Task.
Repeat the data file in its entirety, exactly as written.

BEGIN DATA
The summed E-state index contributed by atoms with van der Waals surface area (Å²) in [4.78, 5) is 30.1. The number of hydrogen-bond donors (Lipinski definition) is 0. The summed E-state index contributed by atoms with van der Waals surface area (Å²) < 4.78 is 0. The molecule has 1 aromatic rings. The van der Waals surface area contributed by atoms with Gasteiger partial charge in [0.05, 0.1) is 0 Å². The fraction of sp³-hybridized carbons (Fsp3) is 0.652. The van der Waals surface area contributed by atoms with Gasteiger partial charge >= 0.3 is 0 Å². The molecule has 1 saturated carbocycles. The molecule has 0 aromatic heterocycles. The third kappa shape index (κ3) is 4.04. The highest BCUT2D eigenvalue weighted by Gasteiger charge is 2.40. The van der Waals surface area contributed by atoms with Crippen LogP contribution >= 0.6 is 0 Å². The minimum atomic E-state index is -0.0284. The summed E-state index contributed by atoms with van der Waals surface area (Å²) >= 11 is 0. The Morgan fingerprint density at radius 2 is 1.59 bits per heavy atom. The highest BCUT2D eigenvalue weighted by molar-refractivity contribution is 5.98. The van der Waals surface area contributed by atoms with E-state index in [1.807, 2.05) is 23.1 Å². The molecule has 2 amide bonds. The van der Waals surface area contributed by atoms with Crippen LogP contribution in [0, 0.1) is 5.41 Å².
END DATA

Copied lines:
The summed E-state index contributed by atoms with van der Waals surface area (Å²) in [4.78, 5) is 30.1. The number of hydrogen-bond donors (Lipinski definition) is 0. The summed E-state index contributed by atoms with van der Waals surface area (Å²) < 4.78 is 0. The molecule has 1 aromatic rings. The van der Waals surface area contributed by atoms with Gasteiger partial charge in [0.05, 0.1) is 0 Å². The fraction of sp³-hybridized carbons (Fsp3) is 0.652. The van der Waals surface area contributed by atoms with Gasteiger partial charge >= 0.3 is 0 Å². The molecule has 1 saturated carbocycles. The molecule has 0 aromatic heterocycles. The third kappa shape index (κ3) is 4.04. The highest BCUT2D eigenvalue weighted by Gasteiger charge is 2.40. The van der Waals surface area contributed by atoms with Crippen LogP contribution >= 0.6 is 0 Å². The minimum atomic E-state index is -0.0284. The summed E-state index contributed by atoms with van der Waals surface area (Å²) >= 11 is 0. The Morgan fingerprint density at radius 2 is 1.59 bits per heavy atom. The highest BCUT2D eigenvalue weighted by molar-refractivity contribution is 5.98. The van der Waals surface area contributed by atoms with E-state index in [1.807, 2.05) is 23.1 Å². The molecule has 2 amide bonds. The van der Waals surface area contributed by atoms with Crippen LogP contribution in [0, 0.1) is 5.41 Å².